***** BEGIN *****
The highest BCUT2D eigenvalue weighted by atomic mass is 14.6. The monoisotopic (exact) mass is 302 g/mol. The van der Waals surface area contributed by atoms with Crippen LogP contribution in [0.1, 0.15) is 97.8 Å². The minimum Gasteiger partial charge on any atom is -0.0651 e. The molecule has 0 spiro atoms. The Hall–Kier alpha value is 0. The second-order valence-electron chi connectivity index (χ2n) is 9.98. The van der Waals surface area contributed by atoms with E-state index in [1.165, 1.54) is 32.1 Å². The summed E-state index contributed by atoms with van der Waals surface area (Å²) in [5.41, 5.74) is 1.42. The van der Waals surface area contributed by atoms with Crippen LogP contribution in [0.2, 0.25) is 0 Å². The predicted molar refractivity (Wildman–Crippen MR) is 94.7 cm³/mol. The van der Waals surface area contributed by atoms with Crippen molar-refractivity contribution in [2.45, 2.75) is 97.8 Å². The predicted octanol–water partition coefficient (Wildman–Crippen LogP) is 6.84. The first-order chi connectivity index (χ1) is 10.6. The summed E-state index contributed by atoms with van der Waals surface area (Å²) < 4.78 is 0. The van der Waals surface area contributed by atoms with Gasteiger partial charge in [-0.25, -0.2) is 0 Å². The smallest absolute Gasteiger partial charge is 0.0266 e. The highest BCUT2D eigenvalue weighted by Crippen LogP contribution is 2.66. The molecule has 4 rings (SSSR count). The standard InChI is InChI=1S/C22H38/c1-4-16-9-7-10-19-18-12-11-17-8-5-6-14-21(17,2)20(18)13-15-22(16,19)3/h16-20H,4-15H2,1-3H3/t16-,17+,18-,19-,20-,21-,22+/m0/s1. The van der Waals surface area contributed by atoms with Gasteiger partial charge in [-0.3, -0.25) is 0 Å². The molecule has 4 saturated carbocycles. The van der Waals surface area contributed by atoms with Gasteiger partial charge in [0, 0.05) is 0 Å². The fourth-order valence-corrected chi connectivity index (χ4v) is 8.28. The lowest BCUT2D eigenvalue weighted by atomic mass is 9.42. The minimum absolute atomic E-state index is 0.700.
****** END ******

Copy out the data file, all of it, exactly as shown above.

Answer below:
The highest BCUT2D eigenvalue weighted by atomic mass is 14.6. The monoisotopic (exact) mass is 302 g/mol. The van der Waals surface area contributed by atoms with Crippen LogP contribution in [0.1, 0.15) is 97.8 Å². The minimum Gasteiger partial charge on any atom is -0.0651 e. The molecule has 0 spiro atoms. The Hall–Kier alpha value is 0. The second-order valence-electron chi connectivity index (χ2n) is 9.98. The van der Waals surface area contributed by atoms with E-state index in [1.165, 1.54) is 32.1 Å². The summed E-state index contributed by atoms with van der Waals surface area (Å²) in [5.41, 5.74) is 1.42. The van der Waals surface area contributed by atoms with Crippen LogP contribution in [0.2, 0.25) is 0 Å². The predicted molar refractivity (Wildman–Crippen MR) is 94.7 cm³/mol. The van der Waals surface area contributed by atoms with Crippen molar-refractivity contribution in [2.45, 2.75) is 97.8 Å². The predicted octanol–water partition coefficient (Wildman–Crippen LogP) is 6.84. The first-order chi connectivity index (χ1) is 10.6. The summed E-state index contributed by atoms with van der Waals surface area (Å²) < 4.78 is 0. The van der Waals surface area contributed by atoms with Gasteiger partial charge in [-0.25, -0.2) is 0 Å². The smallest absolute Gasteiger partial charge is 0.0266 e. The highest BCUT2D eigenvalue weighted by Crippen LogP contribution is 2.66. The molecule has 4 rings (SSSR count). The standard InChI is InChI=1S/C22H38/c1-4-16-9-7-10-19-18-12-11-17-8-5-6-14-21(17,2)20(18)13-15-22(16,19)3/h16-20H,4-15H2,1-3H3/t16-,17+,18-,19-,20-,21-,22+/m0/s1. The van der Waals surface area contributed by atoms with Gasteiger partial charge in [-0.3, -0.25) is 0 Å². The molecule has 4 saturated carbocycles. The van der Waals surface area contributed by atoms with Gasteiger partial charge in [0, 0.05) is 0 Å². The fourth-order valence-corrected chi connectivity index (χ4v) is 8.28. The lowest BCUT2D eigenvalue weighted by atomic mass is 9.42. The minimum absolute atomic E-state index is 0.700.